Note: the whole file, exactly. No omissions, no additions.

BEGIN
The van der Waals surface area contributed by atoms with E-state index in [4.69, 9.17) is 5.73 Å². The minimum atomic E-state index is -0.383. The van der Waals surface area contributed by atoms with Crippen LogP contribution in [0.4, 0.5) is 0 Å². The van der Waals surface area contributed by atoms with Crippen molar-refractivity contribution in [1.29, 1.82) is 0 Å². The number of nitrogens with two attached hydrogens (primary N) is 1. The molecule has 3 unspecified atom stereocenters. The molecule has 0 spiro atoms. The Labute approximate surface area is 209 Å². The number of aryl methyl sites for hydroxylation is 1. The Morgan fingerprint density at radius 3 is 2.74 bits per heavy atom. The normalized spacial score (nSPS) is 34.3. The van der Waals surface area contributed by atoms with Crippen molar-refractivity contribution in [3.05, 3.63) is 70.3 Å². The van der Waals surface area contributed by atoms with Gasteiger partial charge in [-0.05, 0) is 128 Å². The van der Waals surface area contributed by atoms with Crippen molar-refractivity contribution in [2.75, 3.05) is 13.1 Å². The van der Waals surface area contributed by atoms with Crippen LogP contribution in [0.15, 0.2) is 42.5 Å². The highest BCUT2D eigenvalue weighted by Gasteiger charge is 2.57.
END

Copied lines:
The van der Waals surface area contributed by atoms with E-state index in [4.69, 9.17) is 5.73 Å². The minimum atomic E-state index is -0.383. The van der Waals surface area contributed by atoms with Crippen LogP contribution in [0.4, 0.5) is 0 Å². The van der Waals surface area contributed by atoms with Crippen molar-refractivity contribution in [1.29, 1.82) is 0 Å². The number of nitrogens with two attached hydrogens (primary N) is 1. The molecule has 3 unspecified atom stereocenters. The molecule has 0 spiro atoms. The Labute approximate surface area is 209 Å². The number of aryl methyl sites for hydroxylation is 1. The Morgan fingerprint density at radius 3 is 2.74 bits per heavy atom. The normalized spacial score (nSPS) is 34.3. The van der Waals surface area contributed by atoms with Crippen molar-refractivity contribution in [3.05, 3.63) is 70.3 Å². The van der Waals surface area contributed by atoms with Gasteiger partial charge in [-0.05, 0) is 128 Å². The van der Waals surface area contributed by atoms with Crippen molar-refractivity contribution in [2.75, 3.05) is 13.1 Å². The van der Waals surface area contributed by atoms with Crippen LogP contribution in [0.15, 0.2) is 42.5 Å². The highest BCUT2D eigenvalue weighted by Gasteiger charge is 2.57.